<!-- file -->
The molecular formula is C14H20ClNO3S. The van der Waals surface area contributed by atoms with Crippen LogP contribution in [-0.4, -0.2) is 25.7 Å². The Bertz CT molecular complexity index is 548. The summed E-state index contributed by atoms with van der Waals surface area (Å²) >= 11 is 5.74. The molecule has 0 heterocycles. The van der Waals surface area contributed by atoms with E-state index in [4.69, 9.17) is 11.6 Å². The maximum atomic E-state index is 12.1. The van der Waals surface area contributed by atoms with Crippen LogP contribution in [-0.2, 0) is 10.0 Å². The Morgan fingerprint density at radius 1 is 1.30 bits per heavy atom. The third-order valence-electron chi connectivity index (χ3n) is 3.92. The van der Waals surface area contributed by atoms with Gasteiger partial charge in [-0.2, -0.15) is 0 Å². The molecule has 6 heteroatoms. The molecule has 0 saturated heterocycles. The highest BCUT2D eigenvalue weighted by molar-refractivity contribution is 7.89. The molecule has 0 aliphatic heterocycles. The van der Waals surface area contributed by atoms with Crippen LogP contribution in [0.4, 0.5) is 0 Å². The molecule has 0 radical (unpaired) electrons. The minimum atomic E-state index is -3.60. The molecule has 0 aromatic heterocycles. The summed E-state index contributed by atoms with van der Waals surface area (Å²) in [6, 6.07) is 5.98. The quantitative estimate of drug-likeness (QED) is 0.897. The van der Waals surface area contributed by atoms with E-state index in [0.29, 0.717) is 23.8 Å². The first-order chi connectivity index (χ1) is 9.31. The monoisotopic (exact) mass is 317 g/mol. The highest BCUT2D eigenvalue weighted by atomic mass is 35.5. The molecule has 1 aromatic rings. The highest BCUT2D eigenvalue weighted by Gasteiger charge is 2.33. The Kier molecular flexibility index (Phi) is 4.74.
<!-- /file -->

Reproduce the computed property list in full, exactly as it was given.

The molecular formula is C14H20ClNO3S. The van der Waals surface area contributed by atoms with Crippen LogP contribution in [-0.4, -0.2) is 25.7 Å². The Bertz CT molecular complexity index is 548. The summed E-state index contributed by atoms with van der Waals surface area (Å²) >= 11 is 5.74. The molecule has 0 heterocycles. The van der Waals surface area contributed by atoms with E-state index in [4.69, 9.17) is 11.6 Å². The maximum atomic E-state index is 12.1. The van der Waals surface area contributed by atoms with Crippen LogP contribution in [-0.2, 0) is 10.0 Å². The Morgan fingerprint density at radius 1 is 1.30 bits per heavy atom. The third-order valence-electron chi connectivity index (χ3n) is 3.92. The van der Waals surface area contributed by atoms with Gasteiger partial charge in [-0.2, -0.15) is 0 Å². The molecule has 6 heteroatoms. The molecule has 0 saturated heterocycles. The highest BCUT2D eigenvalue weighted by molar-refractivity contribution is 7.89. The molecule has 0 aliphatic heterocycles. The van der Waals surface area contributed by atoms with Crippen LogP contribution in [0.4, 0.5) is 0 Å². The molecule has 0 radical (unpaired) electrons. The minimum atomic E-state index is -3.60. The molecule has 0 aromatic heterocycles. The summed E-state index contributed by atoms with van der Waals surface area (Å²) in [6, 6.07) is 5.98. The quantitative estimate of drug-likeness (QED) is 0.897. The van der Waals surface area contributed by atoms with E-state index in [0.29, 0.717) is 23.8 Å². The first-order chi connectivity index (χ1) is 9.31. The monoisotopic (exact) mass is 317 g/mol. The highest BCUT2D eigenvalue weighted by atomic mass is 35.5. The molecule has 1 aromatic rings. The highest BCUT2D eigenvalue weighted by Gasteiger charge is 2.33. The Kier molecular flexibility index (Phi) is 4.74.